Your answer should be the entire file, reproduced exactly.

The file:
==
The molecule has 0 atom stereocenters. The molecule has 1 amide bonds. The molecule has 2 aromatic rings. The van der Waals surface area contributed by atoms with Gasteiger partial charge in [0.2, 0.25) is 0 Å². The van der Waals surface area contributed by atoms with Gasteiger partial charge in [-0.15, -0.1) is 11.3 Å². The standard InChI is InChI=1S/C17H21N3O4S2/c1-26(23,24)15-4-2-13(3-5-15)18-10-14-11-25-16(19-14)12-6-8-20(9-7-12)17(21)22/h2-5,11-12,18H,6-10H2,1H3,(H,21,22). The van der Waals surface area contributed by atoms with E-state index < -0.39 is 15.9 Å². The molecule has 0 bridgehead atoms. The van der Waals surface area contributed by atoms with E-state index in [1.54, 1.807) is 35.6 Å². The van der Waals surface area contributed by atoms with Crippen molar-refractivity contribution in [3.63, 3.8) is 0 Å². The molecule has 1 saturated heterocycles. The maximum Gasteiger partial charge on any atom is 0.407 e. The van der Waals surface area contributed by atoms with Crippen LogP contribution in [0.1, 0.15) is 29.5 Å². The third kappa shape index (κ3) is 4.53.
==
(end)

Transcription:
The molecule has 0 atom stereocenters. The molecule has 1 amide bonds. The molecule has 2 aromatic rings. The van der Waals surface area contributed by atoms with Gasteiger partial charge in [0.2, 0.25) is 0 Å². The van der Waals surface area contributed by atoms with Gasteiger partial charge in [-0.15, -0.1) is 11.3 Å². The standard InChI is InChI=1S/C17H21N3O4S2/c1-26(23,24)15-4-2-13(3-5-15)18-10-14-11-25-16(19-14)12-6-8-20(9-7-12)17(21)22/h2-5,11-12,18H,6-10H2,1H3,(H,21,22). The van der Waals surface area contributed by atoms with E-state index < -0.39 is 15.9 Å². The molecule has 0 bridgehead atoms. The van der Waals surface area contributed by atoms with E-state index in [1.54, 1.807) is 35.6 Å². The van der Waals surface area contributed by atoms with Crippen molar-refractivity contribution in [3.63, 3.8) is 0 Å². The molecule has 1 saturated heterocycles. The maximum Gasteiger partial charge on any atom is 0.407 e. The van der Waals surface area contributed by atoms with Crippen LogP contribution in [0.1, 0.15) is 29.5 Å². The third kappa shape index (κ3) is 4.53.